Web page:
On the sound effect front, it feels like Breakpoint has made some strides over the already excellent Wildlands. Gun sounds are still outstanding but Ubisoft has managed to add an extra oomph to explosions. Whether you meant to blow up an automated machinegun position, or that chopper you just jumped out of awkwardly crashes amid the enemy base you’re about to infiltrate, the sound effects are incredible. I’m not sure if I could feel a shockwave in my headphones, but it was pretty close.
Why the RPG Tho?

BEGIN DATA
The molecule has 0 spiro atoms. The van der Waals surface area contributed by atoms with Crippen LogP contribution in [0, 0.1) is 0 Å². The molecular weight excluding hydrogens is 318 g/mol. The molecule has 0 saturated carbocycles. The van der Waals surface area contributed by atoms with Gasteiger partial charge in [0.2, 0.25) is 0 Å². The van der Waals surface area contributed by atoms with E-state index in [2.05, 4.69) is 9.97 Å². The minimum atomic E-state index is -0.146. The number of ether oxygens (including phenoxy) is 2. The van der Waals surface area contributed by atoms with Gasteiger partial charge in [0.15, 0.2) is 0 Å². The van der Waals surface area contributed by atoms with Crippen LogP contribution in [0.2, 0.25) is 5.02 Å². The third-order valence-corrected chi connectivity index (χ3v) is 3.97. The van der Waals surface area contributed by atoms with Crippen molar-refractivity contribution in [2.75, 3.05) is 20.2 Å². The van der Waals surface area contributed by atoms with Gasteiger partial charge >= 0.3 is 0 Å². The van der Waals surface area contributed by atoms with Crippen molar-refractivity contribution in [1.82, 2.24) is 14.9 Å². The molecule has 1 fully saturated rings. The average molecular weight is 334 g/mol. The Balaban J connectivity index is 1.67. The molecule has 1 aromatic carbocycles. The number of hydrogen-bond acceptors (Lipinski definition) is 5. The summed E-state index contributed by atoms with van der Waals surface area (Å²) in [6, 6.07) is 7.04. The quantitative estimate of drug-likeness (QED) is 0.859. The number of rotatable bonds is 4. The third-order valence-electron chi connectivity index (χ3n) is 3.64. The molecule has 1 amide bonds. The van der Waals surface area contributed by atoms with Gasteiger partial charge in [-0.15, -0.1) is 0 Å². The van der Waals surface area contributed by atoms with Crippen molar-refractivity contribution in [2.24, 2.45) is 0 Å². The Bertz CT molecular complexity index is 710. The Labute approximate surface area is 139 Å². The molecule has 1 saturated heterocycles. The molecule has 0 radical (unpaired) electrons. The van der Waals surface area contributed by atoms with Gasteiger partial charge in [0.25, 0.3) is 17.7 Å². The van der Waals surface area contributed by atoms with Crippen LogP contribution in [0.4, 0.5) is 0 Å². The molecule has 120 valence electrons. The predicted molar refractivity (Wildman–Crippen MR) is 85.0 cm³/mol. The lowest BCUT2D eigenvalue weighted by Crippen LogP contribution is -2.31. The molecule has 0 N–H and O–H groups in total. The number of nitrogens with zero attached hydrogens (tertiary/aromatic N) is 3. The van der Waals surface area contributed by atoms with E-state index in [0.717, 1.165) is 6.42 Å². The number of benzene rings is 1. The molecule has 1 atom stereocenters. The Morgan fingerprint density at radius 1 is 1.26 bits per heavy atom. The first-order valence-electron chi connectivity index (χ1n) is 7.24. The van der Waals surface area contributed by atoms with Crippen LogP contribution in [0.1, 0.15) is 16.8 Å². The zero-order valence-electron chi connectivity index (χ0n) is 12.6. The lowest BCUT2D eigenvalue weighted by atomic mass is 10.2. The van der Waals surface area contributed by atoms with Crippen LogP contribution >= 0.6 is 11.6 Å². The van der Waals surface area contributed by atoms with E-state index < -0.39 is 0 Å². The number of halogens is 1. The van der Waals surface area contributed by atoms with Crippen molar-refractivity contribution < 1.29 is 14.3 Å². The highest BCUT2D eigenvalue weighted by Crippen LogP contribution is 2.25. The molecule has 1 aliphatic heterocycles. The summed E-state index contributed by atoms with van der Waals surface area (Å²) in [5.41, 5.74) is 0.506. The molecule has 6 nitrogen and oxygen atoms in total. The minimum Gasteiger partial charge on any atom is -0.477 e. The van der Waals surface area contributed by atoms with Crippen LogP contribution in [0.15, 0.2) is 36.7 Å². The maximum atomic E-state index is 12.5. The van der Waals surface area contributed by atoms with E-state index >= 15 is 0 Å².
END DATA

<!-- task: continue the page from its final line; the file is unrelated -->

Breakpoint’s strength is its co-op shooter gameplay. The story is average, the graphics are gorgeous, and things sounds amazing. This is pretty much the same level of excellent game development that Wildlands brought across several years ago. If only Ubisoft had been satisfied to leave it here. Instead, a whole level of RPG-ification has been draped across Breakpoint’s foundation. Not only will you come across a large arsenal of weapons ranging from handguns to submachineguns, assault rifles, and sniper rifles, but they now all stats. Not just your typical stats of range, damage, reload speed, and so on, but the M4A1 you found 15 minutes ago will have a worse gear score than the one you just stumbled across. There are different rarity levels of the items you find as well, with some adding additional perks. All of this feels odd with guns and gets outright bizarre with gear. Even though my customization options allow me to look the way I want, I’m actually wearing a legendary set of plastic gloves, a giant backpack, and a backwards baseball hat because that’s what gives me the highest gear score. These mechanics had a place in The Division but do nothing but clutter up the world and your character in Breakpoint.